Marie Antoinette was not at all accustomed to the strict rules and public element of court life when she moved to France in 1770. Her childhood had been much quieter, simpler and less formal and she yearned for privacy.
When her husband, Louis XVI, became king in 1774, he gave her a gift – the Petit Trianon. This beautiful mini palace on the grounds of Versailles would be her escape from court life – though escaping to it brought troubles of its own.
The history of the Petit Trianon
The Petit Trianon was actually built by Louis XVI’s grandfather, Louis XV. He had commissioned the palace as a gift for his mistress, Madame de Pompadour. Sadly, Madame de Pompadour died before it was completed.
Louis VX’s next mistress, Madame du Barry, enjoyed the Petit Trianon in her time. However, when Louis XV died the Petit Trianon was taken from her and given to Marie Antoinette as a gift.
The Petit Trianon is essentially a cube constructed of limestone. Each side has five large bay windows to soften the exterior, giving plenty of natural light to the indoors.
Inside there were enough rooms to host a small party of friends, complete with drawing and dining rooms, dressing rooms and a staffed and functioning kitchen.
By invitation only
The queen used the Petit Trianon to escape court life, inviting only her nearest and dearest friends to stay with her there. This was not to the liking of many old courtiers – they believed they should have the right to attend. But even Louis XVI did not go to the queen’s refuge unless expressly invited, which he rarely was, but he was happy enough to let his wife have her privacy.
While there, Marie Antoinette would hold private parties in the evenings and relax away from the strict rules of court life. When her children were born, she would bring them here for quality time in private.
Her time at the Petit Trianon even caused a new fashion to be born. The queen grew tired of wearing court dresses all the time.
She began wearing simple dresses of white muslin – causing quite a stir among the old aristocracy who thought this state of undress was quite indecent. Marie Antoinette stopped wearing the corsets and panniers, instead opting for simplicity and comfort.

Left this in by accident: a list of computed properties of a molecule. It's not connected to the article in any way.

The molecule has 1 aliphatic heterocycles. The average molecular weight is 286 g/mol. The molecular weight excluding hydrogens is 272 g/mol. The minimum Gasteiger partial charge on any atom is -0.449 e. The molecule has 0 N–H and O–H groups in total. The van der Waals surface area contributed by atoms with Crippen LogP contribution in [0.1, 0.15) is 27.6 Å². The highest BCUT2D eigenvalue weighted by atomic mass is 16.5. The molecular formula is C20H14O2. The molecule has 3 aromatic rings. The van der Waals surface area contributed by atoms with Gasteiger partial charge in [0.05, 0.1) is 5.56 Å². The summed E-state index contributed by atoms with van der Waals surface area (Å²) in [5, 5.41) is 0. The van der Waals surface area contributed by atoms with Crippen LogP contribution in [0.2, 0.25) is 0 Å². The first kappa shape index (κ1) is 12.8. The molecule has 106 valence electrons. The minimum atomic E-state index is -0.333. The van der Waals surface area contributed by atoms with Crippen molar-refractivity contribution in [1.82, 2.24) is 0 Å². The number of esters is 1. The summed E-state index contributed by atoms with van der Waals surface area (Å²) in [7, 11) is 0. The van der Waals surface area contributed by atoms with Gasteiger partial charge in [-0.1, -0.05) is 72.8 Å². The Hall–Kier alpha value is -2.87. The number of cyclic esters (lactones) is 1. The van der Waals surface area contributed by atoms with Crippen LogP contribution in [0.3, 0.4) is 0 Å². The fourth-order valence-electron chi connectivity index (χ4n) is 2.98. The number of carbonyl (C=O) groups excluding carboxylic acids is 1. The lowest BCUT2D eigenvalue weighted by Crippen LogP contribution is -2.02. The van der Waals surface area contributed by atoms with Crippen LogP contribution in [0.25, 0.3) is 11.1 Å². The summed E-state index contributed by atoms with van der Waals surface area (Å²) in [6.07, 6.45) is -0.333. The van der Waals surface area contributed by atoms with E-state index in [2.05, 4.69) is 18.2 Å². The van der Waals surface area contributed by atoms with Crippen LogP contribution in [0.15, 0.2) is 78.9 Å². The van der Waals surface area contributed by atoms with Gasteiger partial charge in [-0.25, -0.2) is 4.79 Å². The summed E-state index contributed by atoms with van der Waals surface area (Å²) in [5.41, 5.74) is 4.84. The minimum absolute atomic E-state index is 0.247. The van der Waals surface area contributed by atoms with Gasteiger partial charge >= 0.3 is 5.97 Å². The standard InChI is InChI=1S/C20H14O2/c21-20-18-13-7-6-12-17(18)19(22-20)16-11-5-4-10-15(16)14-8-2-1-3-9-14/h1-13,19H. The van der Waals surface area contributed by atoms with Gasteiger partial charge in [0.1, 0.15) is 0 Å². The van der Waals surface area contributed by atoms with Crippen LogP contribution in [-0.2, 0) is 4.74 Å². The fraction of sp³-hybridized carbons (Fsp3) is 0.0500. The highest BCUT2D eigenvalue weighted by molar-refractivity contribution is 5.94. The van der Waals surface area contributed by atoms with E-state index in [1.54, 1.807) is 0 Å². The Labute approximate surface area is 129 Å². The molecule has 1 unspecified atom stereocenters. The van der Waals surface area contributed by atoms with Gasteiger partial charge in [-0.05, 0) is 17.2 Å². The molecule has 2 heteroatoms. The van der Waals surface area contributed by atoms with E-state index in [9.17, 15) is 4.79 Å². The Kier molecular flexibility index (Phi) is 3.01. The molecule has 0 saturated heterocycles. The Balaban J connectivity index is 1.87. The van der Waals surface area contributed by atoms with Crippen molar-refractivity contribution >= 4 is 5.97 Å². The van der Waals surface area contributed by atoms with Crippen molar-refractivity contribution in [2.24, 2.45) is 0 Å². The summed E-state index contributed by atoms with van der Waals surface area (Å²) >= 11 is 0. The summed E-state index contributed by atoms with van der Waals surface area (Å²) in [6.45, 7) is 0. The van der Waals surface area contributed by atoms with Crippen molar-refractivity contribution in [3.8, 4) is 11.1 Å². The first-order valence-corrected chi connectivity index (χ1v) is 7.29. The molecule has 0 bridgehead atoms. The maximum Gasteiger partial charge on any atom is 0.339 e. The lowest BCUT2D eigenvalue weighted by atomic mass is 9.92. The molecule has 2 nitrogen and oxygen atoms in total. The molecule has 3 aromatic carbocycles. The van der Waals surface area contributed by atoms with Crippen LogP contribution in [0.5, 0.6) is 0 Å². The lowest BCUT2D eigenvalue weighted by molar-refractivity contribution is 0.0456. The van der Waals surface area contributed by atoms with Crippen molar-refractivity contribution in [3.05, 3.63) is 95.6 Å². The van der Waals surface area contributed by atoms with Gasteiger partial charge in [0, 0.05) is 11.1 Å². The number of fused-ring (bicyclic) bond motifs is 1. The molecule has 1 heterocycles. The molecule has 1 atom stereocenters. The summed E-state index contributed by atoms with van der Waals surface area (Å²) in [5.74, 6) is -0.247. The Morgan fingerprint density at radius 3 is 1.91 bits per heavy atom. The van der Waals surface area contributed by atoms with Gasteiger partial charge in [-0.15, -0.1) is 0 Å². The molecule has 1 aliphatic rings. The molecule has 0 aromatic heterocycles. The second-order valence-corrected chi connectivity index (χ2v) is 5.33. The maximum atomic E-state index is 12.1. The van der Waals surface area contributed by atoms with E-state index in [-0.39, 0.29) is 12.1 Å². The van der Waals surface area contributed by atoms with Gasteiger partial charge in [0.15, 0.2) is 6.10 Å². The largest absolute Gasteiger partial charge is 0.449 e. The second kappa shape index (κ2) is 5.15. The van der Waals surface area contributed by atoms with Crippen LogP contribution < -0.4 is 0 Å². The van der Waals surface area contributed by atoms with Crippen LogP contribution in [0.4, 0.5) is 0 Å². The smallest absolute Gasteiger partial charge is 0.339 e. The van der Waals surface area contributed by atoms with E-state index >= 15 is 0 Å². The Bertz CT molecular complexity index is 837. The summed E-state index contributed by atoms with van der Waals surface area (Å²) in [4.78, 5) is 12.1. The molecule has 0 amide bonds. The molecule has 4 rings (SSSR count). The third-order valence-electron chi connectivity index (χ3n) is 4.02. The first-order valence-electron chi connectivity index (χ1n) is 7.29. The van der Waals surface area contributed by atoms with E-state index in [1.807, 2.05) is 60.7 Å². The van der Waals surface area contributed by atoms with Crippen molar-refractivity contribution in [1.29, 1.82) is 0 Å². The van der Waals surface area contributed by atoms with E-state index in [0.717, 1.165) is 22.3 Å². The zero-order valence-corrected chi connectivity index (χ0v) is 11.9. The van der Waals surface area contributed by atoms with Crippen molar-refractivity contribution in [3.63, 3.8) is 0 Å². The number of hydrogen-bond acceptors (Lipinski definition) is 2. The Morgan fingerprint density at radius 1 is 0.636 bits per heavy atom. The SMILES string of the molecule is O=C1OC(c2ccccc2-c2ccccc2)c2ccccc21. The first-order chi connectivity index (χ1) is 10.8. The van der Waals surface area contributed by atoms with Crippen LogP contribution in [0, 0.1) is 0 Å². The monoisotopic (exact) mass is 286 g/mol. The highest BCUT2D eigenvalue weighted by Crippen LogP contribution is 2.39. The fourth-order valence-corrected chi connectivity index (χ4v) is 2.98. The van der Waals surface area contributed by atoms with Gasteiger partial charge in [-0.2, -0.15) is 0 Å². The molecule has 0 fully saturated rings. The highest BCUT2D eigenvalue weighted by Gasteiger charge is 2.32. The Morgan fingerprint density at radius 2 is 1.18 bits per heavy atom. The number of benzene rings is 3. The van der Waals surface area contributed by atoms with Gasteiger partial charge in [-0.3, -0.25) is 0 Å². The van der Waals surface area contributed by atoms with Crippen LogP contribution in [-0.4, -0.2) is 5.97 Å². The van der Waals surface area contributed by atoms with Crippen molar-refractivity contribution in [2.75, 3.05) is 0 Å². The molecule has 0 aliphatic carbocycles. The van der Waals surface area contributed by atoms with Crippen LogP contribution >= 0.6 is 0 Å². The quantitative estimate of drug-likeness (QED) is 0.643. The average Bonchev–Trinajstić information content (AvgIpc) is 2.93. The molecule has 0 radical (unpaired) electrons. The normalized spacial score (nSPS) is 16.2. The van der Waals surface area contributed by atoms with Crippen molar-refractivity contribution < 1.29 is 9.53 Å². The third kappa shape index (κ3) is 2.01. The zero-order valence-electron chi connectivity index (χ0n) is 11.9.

The Queen’s Hamlet
On the estate of the Petit Trianon, Marie Antoinette commissioned a little Hamlet to be built.
Inspired by the traditional rustic buildings of Normandy, this model village included a windmill and dairy, as well as living quarters for the queen.
While in the Hamlet, Marie Antoinette dressed like a shepherdess in her white muslin gowns and acted like a peasant – or what she thought peasant life was like. She even brought in farmers, milkmaids and herdsmen to act in her village so she could pretend it was the real thing.
It was, in fact, a fully functioning farm complete with chickens, fields, orchards, vineyards and vegetable gardens producing fruit and vegetables eaten at the royal table. What she didn’t realise was that whenever she announced her intention to visit her ‘village’, servants would be sent down first to clean the animals and beautify the village. Marie Antoinette never knew what a real farm smelled or looked like.
When the people of France heard that their queen was playing the peasant, they saw this as a mockery of their struggles. Marie Antoinette was accused of being a spendthrift, throwing away money on her play village that could have been used to buy food for the people.
Whatever her enemies might have said about her, for Marie Antoinette, the Petit Trianon was only ever an escape from the public life of the Court at Versailles.